Main Content

It’ All About That Reef

The barrier reef that lies just off the coast of Ambergris Caye is a living entity, and the second longest barrier reef in the world. Additionally, there are three atoll reefs, and a fourth to the north in Mexican waters that is famous with divers for its shipwrecks. Though it runs along the Caribbean coast, down the Yucatan peninsula and the full length of Belize to Ranguana Caye, only near Ambergris Caye does the reef come so close to a populated area. From the air, you can see how the reef divides the waters: towards the shore and inside the reef, the waters are a light turquoise blue. Clear and shallow, it is a divers paradise, and home to thousands of species of sea life: anemones, sea fans, sea turtles, colorful tropical fish and of course the living wall of coral that provides a habitat for all. Out in the open waters of the sea, the other side of the reef appears to be a deep, dark blue. Here you’ll find many different species of game fish, like marlin, sailfish, kingfish, mackerel and tuna, which make their homes in the deeper, much colder waters of the open sea.

The reef serves as a natural breakwater that protects the beaches of Ambergris Caye from wave erosion, and lies about a half mile off of the shore. Coral, although it looks like stone, is a living organism that feeds on microscopic sea creatures through stinging tentacles that extend during the nighttime hours. During the day, they retract back into the skeletal structure until darkness falls once again.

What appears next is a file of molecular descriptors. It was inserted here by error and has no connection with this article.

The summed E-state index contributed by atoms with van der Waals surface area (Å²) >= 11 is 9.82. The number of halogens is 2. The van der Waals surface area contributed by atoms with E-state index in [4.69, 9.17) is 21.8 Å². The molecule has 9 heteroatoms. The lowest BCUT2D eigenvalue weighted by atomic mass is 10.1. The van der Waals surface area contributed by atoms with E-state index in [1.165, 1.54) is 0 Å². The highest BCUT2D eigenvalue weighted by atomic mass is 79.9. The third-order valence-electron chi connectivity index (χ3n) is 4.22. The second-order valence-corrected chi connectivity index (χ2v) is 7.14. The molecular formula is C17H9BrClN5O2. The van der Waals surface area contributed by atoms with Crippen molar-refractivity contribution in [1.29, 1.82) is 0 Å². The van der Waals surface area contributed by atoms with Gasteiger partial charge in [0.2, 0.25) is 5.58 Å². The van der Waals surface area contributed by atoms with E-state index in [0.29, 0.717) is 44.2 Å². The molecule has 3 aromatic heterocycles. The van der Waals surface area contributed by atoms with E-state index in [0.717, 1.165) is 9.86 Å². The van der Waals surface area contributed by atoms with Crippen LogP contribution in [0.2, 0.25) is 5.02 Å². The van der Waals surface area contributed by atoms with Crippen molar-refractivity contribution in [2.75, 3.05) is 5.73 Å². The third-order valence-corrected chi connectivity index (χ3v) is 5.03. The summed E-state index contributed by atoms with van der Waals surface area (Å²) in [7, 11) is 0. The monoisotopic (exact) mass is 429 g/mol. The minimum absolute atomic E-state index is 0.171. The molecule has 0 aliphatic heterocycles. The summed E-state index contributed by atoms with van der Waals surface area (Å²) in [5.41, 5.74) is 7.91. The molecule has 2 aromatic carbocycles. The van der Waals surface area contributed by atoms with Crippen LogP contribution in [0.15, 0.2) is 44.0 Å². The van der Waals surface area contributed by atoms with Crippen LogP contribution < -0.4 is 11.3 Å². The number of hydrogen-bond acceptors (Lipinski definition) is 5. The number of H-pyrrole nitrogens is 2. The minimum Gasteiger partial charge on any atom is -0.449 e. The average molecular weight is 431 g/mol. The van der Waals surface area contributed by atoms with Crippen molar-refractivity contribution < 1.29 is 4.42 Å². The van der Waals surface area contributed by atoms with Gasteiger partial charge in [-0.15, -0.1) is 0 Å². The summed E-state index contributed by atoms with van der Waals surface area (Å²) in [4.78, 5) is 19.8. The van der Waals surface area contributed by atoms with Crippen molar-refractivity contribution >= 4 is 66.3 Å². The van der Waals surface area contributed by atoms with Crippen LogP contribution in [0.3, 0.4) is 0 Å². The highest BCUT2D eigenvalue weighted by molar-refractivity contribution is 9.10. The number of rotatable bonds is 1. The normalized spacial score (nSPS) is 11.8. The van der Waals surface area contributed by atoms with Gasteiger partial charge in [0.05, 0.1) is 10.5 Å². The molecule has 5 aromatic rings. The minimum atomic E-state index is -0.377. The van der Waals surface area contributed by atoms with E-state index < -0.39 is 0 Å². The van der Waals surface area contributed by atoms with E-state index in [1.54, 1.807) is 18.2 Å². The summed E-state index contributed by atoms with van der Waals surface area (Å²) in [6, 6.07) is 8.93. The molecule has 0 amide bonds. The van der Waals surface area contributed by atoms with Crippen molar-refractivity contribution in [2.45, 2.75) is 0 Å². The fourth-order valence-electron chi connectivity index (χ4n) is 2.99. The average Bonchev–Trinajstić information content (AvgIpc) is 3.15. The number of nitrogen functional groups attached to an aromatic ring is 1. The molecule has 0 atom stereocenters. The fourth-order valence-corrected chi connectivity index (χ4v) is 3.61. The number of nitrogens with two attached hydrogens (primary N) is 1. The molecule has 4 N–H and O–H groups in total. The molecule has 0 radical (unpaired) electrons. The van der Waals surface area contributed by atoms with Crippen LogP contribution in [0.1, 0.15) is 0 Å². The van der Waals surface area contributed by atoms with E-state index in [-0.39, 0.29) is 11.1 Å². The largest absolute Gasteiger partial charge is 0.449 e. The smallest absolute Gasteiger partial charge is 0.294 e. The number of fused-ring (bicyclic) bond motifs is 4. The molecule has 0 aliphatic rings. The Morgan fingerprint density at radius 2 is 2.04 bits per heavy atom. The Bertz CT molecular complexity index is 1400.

Here are some helpful tips for swimming, diving and snorkeling the reef, as much for your safety as for your pleasure:

  • It is recommended to swim only in designated areas, and do not attempt to swim out to the reef as it is much farther away than it looks!
  • Avoid wearing jewelry or shiny items when swimming because it can attract unwanted attention from potentially aggressive fish like barracuda.
  • Try to make yourself as visible as possible to boat traffic by wearing a life vest, signaling your presence when you see a boat, or using a ‘diver down’ buoy.
  • Do not dive from docks as the water is quite shallow and it may be difficult to gauge its actual depth.
  • Do not come in contact with or walk on the coral as it may cause severe and sometimes painful skin reactions. Same goes for the majority of the sea life you will encounter – it’s best left untouched.
  • Do not leave personal belongings unattended on the dock or beach while swimming.
  • Always try to swim, dive or snorkel with a friend.

As always, practicing safety will make for a fun filled and trouble free vacation, which is really what everybody wants!


Get In Touch

Sign up to receive Belize email newsletters and be the first to learn about off-market listings, open houses, exclusive events, research & market reports, and more.